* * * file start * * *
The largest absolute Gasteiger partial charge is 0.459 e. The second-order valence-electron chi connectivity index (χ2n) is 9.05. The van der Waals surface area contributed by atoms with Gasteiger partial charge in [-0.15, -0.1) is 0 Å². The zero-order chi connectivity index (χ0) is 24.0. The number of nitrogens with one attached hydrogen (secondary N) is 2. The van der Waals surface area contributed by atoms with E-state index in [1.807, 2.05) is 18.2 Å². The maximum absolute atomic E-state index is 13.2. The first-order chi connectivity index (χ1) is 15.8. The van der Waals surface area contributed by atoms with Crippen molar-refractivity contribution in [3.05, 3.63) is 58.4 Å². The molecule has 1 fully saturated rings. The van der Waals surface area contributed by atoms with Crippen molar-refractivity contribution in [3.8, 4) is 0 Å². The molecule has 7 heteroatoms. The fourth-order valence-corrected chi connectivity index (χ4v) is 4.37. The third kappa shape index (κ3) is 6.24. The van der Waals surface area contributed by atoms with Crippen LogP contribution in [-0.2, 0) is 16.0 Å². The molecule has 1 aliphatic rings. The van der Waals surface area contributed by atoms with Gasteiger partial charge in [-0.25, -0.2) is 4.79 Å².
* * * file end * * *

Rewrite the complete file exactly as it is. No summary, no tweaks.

The largest absolute Gasteiger partial charge is 0.459 e. The second-order valence-electron chi connectivity index (χ2n) is 9.05. The van der Waals surface area contributed by atoms with Gasteiger partial charge in [-0.15, -0.1) is 0 Å². The zero-order chi connectivity index (χ0) is 24.0. The number of nitrogens with one attached hydrogen (secondary N) is 2. The van der Waals surface area contributed by atoms with E-state index in [1.807, 2.05) is 18.2 Å². The maximum absolute atomic E-state index is 13.2. The first-order chi connectivity index (χ1) is 15.8. The van der Waals surface area contributed by atoms with Crippen molar-refractivity contribution in [3.05, 3.63) is 58.4 Å². The molecule has 1 fully saturated rings. The van der Waals surface area contributed by atoms with Crippen molar-refractivity contribution in [3.8, 4) is 0 Å². The molecule has 7 heteroatoms. The fourth-order valence-corrected chi connectivity index (χ4v) is 4.37. The third kappa shape index (κ3) is 6.24. The van der Waals surface area contributed by atoms with Crippen LogP contribution in [-0.2, 0) is 16.0 Å². The molecule has 1 aliphatic rings. The van der Waals surface area contributed by atoms with Gasteiger partial charge in [-0.25, -0.2) is 4.79 Å².